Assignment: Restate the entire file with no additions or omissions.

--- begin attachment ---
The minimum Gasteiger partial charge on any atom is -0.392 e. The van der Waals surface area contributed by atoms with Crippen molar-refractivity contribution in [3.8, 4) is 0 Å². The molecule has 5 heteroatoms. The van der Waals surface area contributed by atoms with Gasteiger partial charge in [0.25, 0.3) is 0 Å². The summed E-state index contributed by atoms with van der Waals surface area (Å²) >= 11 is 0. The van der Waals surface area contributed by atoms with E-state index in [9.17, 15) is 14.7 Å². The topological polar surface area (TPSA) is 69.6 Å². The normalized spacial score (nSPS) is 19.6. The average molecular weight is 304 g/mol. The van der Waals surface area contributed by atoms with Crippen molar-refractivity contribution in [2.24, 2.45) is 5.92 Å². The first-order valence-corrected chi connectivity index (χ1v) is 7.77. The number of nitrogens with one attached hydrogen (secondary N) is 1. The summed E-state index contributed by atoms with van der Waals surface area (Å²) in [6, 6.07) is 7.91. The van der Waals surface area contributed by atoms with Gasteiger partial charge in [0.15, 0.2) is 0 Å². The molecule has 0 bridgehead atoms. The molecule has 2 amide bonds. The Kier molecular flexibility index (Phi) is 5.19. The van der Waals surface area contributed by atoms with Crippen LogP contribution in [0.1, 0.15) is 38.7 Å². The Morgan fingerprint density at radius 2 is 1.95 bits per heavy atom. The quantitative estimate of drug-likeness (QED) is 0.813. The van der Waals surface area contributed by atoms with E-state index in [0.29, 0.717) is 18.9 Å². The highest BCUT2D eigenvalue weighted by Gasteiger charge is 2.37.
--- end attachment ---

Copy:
The minimum Gasteiger partial charge on any atom is -0.392 e. The van der Waals surface area contributed by atoms with Crippen molar-refractivity contribution in [3.8, 4) is 0 Å². The molecule has 5 heteroatoms. The van der Waals surface area contributed by atoms with Gasteiger partial charge in [0.25, 0.3) is 0 Å². The summed E-state index contributed by atoms with van der Waals surface area (Å²) >= 11 is 0. The van der Waals surface area contributed by atoms with E-state index in [9.17, 15) is 14.7 Å². The topological polar surface area (TPSA) is 69.6 Å². The normalized spacial score (nSPS) is 19.6. The average molecular weight is 304 g/mol. The van der Waals surface area contributed by atoms with Crippen molar-refractivity contribution in [2.24, 2.45) is 5.92 Å². The first-order valence-corrected chi connectivity index (χ1v) is 7.77. The number of nitrogens with one attached hydrogen (secondary N) is 1. The summed E-state index contributed by atoms with van der Waals surface area (Å²) in [6, 6.07) is 7.91. The van der Waals surface area contributed by atoms with Gasteiger partial charge in [0.15, 0.2) is 0 Å². The molecule has 0 bridgehead atoms. The molecule has 2 amide bonds. The Kier molecular flexibility index (Phi) is 5.19. The van der Waals surface area contributed by atoms with Crippen LogP contribution in [0.1, 0.15) is 38.7 Å². The Morgan fingerprint density at radius 2 is 1.95 bits per heavy atom. The quantitative estimate of drug-likeness (QED) is 0.813. The van der Waals surface area contributed by atoms with E-state index in [0.29, 0.717) is 18.9 Å². The highest BCUT2D eigenvalue weighted by Gasteiger charge is 2.37.